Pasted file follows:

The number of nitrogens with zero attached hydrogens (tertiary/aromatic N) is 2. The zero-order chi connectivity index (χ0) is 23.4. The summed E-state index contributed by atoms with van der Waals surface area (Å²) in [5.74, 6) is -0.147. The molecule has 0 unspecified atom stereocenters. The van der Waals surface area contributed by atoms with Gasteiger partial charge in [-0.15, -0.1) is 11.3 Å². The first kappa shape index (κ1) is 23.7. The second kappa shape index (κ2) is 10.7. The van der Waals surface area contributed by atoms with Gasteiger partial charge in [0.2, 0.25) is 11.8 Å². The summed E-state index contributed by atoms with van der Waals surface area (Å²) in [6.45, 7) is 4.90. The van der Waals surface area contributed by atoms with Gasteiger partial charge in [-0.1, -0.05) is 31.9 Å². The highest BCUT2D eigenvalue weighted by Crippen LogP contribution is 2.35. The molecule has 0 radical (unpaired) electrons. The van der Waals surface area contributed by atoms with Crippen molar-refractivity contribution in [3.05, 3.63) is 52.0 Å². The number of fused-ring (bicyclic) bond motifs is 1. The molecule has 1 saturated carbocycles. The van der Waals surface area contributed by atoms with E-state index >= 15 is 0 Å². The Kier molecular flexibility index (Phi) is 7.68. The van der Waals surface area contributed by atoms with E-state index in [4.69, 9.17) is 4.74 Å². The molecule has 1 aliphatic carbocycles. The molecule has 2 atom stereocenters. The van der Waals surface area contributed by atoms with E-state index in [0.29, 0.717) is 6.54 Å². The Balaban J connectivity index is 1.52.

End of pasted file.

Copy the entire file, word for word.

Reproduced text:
The number of nitrogens with zero attached hydrogens (tertiary/aromatic N) is 2. The zero-order chi connectivity index (χ0) is 23.4. The summed E-state index contributed by atoms with van der Waals surface area (Å²) in [5.74, 6) is -0.147. The molecule has 0 unspecified atom stereocenters. The van der Waals surface area contributed by atoms with Gasteiger partial charge in [-0.15, -0.1) is 11.3 Å². The first kappa shape index (κ1) is 23.7. The second kappa shape index (κ2) is 10.7. The van der Waals surface area contributed by atoms with Gasteiger partial charge in [0.2, 0.25) is 11.8 Å². The summed E-state index contributed by atoms with van der Waals surface area (Å²) in [6.45, 7) is 4.90. The van der Waals surface area contributed by atoms with Gasteiger partial charge in [-0.1, -0.05) is 31.9 Å². The highest BCUT2D eigenvalue weighted by Crippen LogP contribution is 2.35. The molecule has 0 radical (unpaired) electrons. The van der Waals surface area contributed by atoms with Crippen molar-refractivity contribution in [3.05, 3.63) is 52.0 Å². The number of fused-ring (bicyclic) bond motifs is 1. The molecule has 1 saturated carbocycles. The van der Waals surface area contributed by atoms with E-state index >= 15 is 0 Å². The Kier molecular flexibility index (Phi) is 7.68. The van der Waals surface area contributed by atoms with E-state index in [4.69, 9.17) is 4.74 Å². The molecule has 1 aliphatic carbocycles. The molecule has 2 atom stereocenters. The van der Waals surface area contributed by atoms with E-state index in [0.29, 0.717) is 6.54 Å². The Balaban J connectivity index is 1.52.